Maryam: My friends told me about a couple that were both taken to prison while their sick child was left without them. Just imagine how exhausting it must have been to take care of a sick child, especially a young child with cancer. The care paid off and the child recovered temporarily – but of course, the child still needed monthly checkups and continuous physical and psychological care – naturally, the tired parents had to give all their energy to their child to keep him going. This is when they were caught in such a situation of being sent to prison! It means that you face another intense pressure again on top of the confusion and fatigue of the stress of a sick child.

 

Q: In this situation, will the released and suspended individual find a new definition of their relationship with their child?

There is no place in jail for a Baha’i! And we should not normalize that the fate of Baha’is in Iran is detention, suffering, prison and deprivation, and there is nothing wrong with this and it should be accepted!

Maryam: It becomes very difficult! Father or mother or both, are waiting at any moment to be taken to serve the sentence. During this time, children grow up and build a stronger relationship with their parents, and parents who know what is waiting for them in the end, constantly want to reassure the child that wherever I am, I am your mom, I am your dad, I love you and I will do my best with all my heart and soul to make your life better. Every event, every birthday or trip or party with the child is accompanied by the fear of “being the last time”.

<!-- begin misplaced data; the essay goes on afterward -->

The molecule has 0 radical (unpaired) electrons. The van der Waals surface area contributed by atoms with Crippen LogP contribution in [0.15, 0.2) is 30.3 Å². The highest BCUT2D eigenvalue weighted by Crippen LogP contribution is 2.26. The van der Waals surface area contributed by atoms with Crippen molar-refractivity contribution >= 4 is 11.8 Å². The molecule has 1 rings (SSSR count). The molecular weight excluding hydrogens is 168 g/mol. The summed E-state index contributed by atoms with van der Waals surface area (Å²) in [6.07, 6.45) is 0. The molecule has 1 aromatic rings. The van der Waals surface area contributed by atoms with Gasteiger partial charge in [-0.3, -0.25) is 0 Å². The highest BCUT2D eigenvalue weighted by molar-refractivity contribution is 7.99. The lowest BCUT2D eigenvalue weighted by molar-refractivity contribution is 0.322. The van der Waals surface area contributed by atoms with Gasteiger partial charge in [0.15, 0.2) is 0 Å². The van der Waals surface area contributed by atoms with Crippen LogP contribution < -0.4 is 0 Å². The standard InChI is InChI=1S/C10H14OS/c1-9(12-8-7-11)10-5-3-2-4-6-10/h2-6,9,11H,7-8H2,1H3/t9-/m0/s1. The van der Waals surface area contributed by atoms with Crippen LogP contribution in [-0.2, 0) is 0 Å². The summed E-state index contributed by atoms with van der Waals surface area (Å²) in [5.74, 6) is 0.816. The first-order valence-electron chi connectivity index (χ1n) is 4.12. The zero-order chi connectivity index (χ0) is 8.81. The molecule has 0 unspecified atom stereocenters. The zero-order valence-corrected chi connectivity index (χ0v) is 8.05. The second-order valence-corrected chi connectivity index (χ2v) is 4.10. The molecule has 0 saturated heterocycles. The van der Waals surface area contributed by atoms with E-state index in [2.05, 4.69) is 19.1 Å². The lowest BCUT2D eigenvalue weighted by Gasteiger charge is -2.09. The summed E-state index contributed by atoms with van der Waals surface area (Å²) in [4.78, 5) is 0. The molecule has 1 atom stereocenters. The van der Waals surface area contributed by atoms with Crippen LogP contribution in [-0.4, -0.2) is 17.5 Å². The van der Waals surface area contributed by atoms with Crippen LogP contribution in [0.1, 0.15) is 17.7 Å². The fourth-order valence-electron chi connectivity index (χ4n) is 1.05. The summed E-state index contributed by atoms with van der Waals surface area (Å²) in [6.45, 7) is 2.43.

These conditions also take the child’s upbringing out of its normal routine because sometimes you say to yourself that maybe I won’t be around for another month, so don’t be too hard; And on the other hand, you know that your child is at an age where parents should be more strict in their expectations, but you just can’t find it in your heart to be strict.

Pejman: Listen to this too. I will read from my notes:

“I didn’t know how to sleep alone every night because my baby’s head was always on my arm, and we slept next to each other. I didn’t know how to sleep now without my baby and then I thought how my baby must sleep without me. Even now, when I sing a lullaby to him, he keeps telling me to record it, so he has it on his tablet so that he can listen to it and fall asleep if I’m not there again one day. I thought a lot about, for example, what should I do if the time comes that I am to go to prison, but the thought is so difficult for me that I put it aside and say let me deal with it at the moment when it comes…. It is very difficult to constantly be worried.”

 

Q: Can the verdict be changed in “open cases”?

Morteza: They take their cases to the Supreme Court and wait for an answer. But there are no guarantees of any change. They had arrested one of my friends and somehow linked him with some other arrested Baha’is like a gang and made up a fake story for them. Some of them have been imprisoned and one of them has an ankle monitor and one has been released.